Archaeology could have a role in helping to explain some of the in-field variations detected by drones and satellites, thereby helping farmers make better crop input decisions.
Farmers are increasingly using drones to map differences in crop growth for fertiliser management, often combining yield data to identify poor performing areas of the field.
And while studying for a degree in archaeology at the University of Bristol, he started to see the similarities – with archaeologists using geophysics to map underground features and farmers zoning soils in their fields.
Phosphorous, and other geochemical mapping, helps archaeologists build a picture of how the land has been used over the centuries, he explains.
“Manure tended to be applied to fields closer to the farmstead, so you see halos around existing farms, or those that are no longer there and are now buried under the surface, where soils are more P rich. These types of effects can be seen from the Iron Age right through the medieval period until modern day.”
“It is also not only manure that can alter the soil, at sites where small scale processing or manufacturing took place it is possible to find enhancements of certain nutrients and heavy metals.”
To answer this, he embarked on a 3-year PhD, with the Universities of Bristol and Reading, with support from Historic England.
His aim was to examine different case studies and gather evidence of how archaeology impacts cropping and what it means for precision farming. And more importantly, could this information help farmers.
Archaeological sites varied widely from World War II airfield remains, to Roman villas, to a much older Neolithic henge.
He found that there was an impact on cropping and it could explain some of the variation being seen in normalised difference vegetation index (NDVI) maps generated by drones and satellites.
With one Iron Age settlement, P levels in the top soil were double that to the rest of the field. “With other sites, you can see high zinc and arsenic levels,” he says.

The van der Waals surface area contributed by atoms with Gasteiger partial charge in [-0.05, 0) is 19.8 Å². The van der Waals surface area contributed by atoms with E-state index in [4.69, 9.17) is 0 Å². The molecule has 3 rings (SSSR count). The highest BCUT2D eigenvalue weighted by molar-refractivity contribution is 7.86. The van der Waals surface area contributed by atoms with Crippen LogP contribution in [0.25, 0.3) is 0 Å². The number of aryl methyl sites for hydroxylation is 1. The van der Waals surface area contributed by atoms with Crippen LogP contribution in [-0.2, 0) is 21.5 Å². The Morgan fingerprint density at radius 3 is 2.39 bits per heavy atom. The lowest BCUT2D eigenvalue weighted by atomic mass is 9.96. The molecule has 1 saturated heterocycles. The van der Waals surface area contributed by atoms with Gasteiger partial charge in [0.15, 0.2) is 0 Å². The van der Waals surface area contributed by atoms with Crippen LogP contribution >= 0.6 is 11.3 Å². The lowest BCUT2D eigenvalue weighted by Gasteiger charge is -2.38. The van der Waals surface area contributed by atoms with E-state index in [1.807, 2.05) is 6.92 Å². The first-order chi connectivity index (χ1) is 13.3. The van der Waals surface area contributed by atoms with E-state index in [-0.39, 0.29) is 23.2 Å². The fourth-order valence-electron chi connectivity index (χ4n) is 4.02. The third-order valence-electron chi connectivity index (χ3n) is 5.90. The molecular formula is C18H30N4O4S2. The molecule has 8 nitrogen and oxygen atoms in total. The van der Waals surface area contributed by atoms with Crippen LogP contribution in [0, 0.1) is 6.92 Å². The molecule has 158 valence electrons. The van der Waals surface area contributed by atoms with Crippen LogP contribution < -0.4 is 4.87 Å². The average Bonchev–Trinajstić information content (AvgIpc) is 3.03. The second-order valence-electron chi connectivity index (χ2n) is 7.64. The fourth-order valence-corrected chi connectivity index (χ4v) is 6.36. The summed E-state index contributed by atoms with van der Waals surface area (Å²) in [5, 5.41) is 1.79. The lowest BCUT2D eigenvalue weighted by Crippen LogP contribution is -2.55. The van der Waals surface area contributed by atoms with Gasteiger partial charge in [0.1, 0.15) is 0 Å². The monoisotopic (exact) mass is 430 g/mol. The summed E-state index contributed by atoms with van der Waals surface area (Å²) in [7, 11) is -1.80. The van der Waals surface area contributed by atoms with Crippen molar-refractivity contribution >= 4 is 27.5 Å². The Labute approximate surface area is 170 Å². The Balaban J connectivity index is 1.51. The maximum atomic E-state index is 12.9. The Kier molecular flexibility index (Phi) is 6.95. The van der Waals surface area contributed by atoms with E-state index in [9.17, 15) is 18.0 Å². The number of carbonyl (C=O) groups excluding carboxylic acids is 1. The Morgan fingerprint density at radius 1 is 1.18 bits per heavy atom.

In Dorset, a biomass map of an oilseed rape crop picked up several round features and these were caused by a set of Iron Age pits where the soil was much deeper, full of phosphorus and organic matter.
Similarly, the man-made ditches around a Neolithic henge led to higher crop biomass, as this had been filled in over the years with organic material resulting in a rich, 1.2m deep soil that crops thrived in.
Armed with this information, the farmer could better plan their nutrient inputs, avoiding over-applying phosphates or nitrogen fertilisers in these areas, he says.
His conclusion is that farmers need to be more aware of the archaeology on their farm and how they might be able to harness this information.
It could be an extra layer of data as part of precision farming software.
Archaeologists can also benefit, as sometimes drone maps can reveal features that were previously unknown, and in this new approach, having archaeologists help interpret the data, could help farmers too.
To put this into context, he took a random sample areas of the UK and, with existing archaeological datasets, estimated that some 60-70% of fields had archaeological features within them.
However, he adds, this was only a sample of known sites and if you add in the likelihood of features that have never been mapped, this figure will be higher with most farms seeing an impact from archaeology.
Mr Webber is now looking to secure funding, and willing farmers, to scale up his work.
“I want to look more at the whole farm, rather than sampling at the field level and see how this data can be used for both precision farming companies, and farmers themselves.”